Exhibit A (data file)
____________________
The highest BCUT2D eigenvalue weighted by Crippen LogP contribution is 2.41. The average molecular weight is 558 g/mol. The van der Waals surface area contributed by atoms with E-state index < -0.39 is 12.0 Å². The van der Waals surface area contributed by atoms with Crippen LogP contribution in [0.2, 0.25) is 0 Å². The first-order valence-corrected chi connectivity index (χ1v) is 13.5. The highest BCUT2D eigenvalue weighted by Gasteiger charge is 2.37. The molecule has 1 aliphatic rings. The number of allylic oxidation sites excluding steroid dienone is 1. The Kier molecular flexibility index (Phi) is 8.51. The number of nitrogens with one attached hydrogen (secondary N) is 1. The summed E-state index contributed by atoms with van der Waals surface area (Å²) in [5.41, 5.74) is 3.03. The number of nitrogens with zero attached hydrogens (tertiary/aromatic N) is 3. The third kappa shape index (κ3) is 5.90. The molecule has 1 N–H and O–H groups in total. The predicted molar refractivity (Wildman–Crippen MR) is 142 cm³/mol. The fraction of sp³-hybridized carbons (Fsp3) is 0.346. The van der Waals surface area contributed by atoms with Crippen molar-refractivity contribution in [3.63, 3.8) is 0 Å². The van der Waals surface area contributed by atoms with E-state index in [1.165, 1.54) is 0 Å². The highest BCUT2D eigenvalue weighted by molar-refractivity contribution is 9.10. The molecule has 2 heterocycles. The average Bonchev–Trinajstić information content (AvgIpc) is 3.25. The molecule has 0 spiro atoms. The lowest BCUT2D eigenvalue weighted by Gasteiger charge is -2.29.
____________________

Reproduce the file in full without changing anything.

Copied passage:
The highest BCUT2D eigenvalue weighted by Crippen LogP contribution is 2.41. The average molecular weight is 558 g/mol. The van der Waals surface area contributed by atoms with E-state index < -0.39 is 12.0 Å². The van der Waals surface area contributed by atoms with Crippen LogP contribution in [0.2, 0.25) is 0 Å². The first-order valence-corrected chi connectivity index (χ1v) is 13.5. The highest BCUT2D eigenvalue weighted by Gasteiger charge is 2.37. The molecule has 1 aliphatic rings. The number of allylic oxidation sites excluding steroid dienone is 1. The Kier molecular flexibility index (Phi) is 8.51. The number of nitrogens with one attached hydrogen (secondary N) is 1. The summed E-state index contributed by atoms with van der Waals surface area (Å²) in [5.41, 5.74) is 3.03. The number of nitrogens with zero attached hydrogens (tertiary/aromatic N) is 3. The third kappa shape index (κ3) is 5.90. The molecule has 1 N–H and O–H groups in total. The predicted molar refractivity (Wildman–Crippen MR) is 142 cm³/mol. The fraction of sp³-hybridized carbons (Fsp3) is 0.346. The van der Waals surface area contributed by atoms with Crippen molar-refractivity contribution in [3.63, 3.8) is 0 Å². The van der Waals surface area contributed by atoms with E-state index in [1.165, 1.54) is 0 Å². The highest BCUT2D eigenvalue weighted by molar-refractivity contribution is 9.10. The molecule has 2 heterocycles. The average Bonchev–Trinajstić information content (AvgIpc) is 3.25. The molecule has 0 spiro atoms. The lowest BCUT2D eigenvalue weighted by Gasteiger charge is -2.29.